Uninspired by school, he dropped out at 15 years old and signed on to the Greenwich Young People’s Theatre. He won a scholarship to the Rose Bruford College of Speech and Drama in Kent after being told by the folks at The Royal Academy of Dramatic Art (RADA), one of the most renowned drama schools in the world, to “think about doing something else for a living” after auditioning for them. He graduated from Rose Buford in 1979 with a BA in Theatre Arts.
Oldman then embarked on a successful career in the theater making his debut playing the role of Puss in in “Dick Whittington And His Wonderful Cat” at the York Theatre Royal. His stage success led to several stints with the Royal Court and Royal Shakespeare Company, the most famous classical theatre company in the world.
Oldman soon began taking small roles in films like “Rememberance”  and Mike Leigh’s bittersweet drama “Meantime”  where he plays a quirky skinhead named Coxy alongside another rising young actor named Tim Roth. His onscreen intensity gained the attention of director Alex Cox, who had just finished the cult-classic “Repo Man”. Cox cast Oldman as the drug-addicted bassist for the legendary punk outfit the Sex Pistols in “Sid and Nancy” . Oldman’s mesmerizing portrayal as the troubled Sid Vicious went on to be ranked #62 in Premiere magazine’s “100 Greatest Performances of All Time“. The role also made Oldman a cult star here in the US.
During the filming of “Sid and Nancy”, Oldman reconnected with the father he had had little contact with since the age of seven. They began exchanging letters and had even arranged a meeting. Unfortunately, the reconciliation would never occur as Oldman’s father, a life-long alcoholic, would pass away at the age of 62. “I did miss him”, revealed Oldman. “I think there are things I would have liked to have done with him.”
Oldman would go on to earn a BAFTA (British Academy of Film and Television Arts) nomination playing the precocious British playwright Joe Orton in Stephen Frears’ “Prick Up Your Ears” . He would also marry successful stage actress Lesley Manville who bore him a son named Alfred. Budding stardom, a heavy workload, and the pain of the lost opportunity to reconcile with his father doomed the marriage only two years after his son was born.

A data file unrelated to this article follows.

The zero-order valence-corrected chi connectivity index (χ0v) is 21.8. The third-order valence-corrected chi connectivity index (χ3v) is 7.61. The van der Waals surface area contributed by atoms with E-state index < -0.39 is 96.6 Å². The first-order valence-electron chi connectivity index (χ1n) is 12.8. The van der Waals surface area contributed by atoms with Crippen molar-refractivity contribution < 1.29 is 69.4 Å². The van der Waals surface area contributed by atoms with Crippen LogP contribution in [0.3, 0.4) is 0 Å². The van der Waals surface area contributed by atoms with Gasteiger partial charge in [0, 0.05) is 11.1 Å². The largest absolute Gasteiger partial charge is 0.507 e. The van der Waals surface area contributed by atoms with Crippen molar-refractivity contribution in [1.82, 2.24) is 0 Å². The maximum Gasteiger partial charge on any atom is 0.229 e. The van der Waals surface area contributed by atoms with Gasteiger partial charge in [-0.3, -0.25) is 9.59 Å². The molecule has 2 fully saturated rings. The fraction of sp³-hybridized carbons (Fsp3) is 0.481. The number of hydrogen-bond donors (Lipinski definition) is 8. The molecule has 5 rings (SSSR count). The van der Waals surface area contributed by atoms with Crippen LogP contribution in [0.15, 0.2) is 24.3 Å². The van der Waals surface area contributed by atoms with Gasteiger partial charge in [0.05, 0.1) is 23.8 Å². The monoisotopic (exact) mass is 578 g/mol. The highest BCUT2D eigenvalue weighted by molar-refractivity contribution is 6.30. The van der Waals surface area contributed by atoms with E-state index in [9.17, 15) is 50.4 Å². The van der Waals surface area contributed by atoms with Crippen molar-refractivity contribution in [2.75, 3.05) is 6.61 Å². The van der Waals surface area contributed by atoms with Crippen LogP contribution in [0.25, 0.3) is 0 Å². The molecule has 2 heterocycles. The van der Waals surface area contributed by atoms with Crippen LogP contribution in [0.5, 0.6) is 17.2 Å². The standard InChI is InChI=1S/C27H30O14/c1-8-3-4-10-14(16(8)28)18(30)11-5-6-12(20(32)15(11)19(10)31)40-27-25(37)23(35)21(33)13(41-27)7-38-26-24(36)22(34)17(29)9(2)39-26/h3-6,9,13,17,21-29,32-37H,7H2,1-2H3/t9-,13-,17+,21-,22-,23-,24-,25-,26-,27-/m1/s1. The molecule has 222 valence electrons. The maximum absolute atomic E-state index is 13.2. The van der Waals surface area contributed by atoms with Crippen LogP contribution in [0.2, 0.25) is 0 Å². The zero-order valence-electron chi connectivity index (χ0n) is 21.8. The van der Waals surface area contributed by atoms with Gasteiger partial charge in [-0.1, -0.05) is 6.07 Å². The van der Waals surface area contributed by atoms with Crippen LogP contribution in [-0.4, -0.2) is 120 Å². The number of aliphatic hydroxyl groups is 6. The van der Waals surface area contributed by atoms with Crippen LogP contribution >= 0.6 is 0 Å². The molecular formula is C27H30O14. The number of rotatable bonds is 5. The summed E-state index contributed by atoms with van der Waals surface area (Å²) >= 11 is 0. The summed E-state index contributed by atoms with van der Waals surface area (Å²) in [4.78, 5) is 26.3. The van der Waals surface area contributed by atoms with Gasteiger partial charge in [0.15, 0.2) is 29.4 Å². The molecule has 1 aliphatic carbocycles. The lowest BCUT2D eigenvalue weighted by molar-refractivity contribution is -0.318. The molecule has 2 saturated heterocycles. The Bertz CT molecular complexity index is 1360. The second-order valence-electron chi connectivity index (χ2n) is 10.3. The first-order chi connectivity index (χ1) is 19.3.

After delivering yet another strong performance in Nicolas Roeg’s hallucinatory drama “Track 29” , Oldman was off to the US to star in Martin Campbell’s half-baked thriller “Criminal Law“. Oldman’s performance as a hotshot Boston defense lawyer drew praise from critics. His performance as a mentally ill Korean War vet in 1989’s “Chattahoochee” was also hailed by critics. The American accent, long since the undoing of many a British actor transitioning to American roles, proved no problem for Oldman. In what would become one of his trademarks, Oldman could master any accent.
He then starred alongside Sean Penn, perhaps the best young actor on our side of the ocean, in the stylish gangster drama “State of Grace”. In the film, Oldman plays Jackie Flannery, a tragic small-time hood in New York’s Hell’s Kitchen.
Roger Ebert stated in his film review: “What’s best about ‘State of Grace’ is what’s unique to it – the twisted vision of the Oldman character, who lives in a world of evil and betrayal and has somehow thought himself around to the notion that he is doing the right thing.”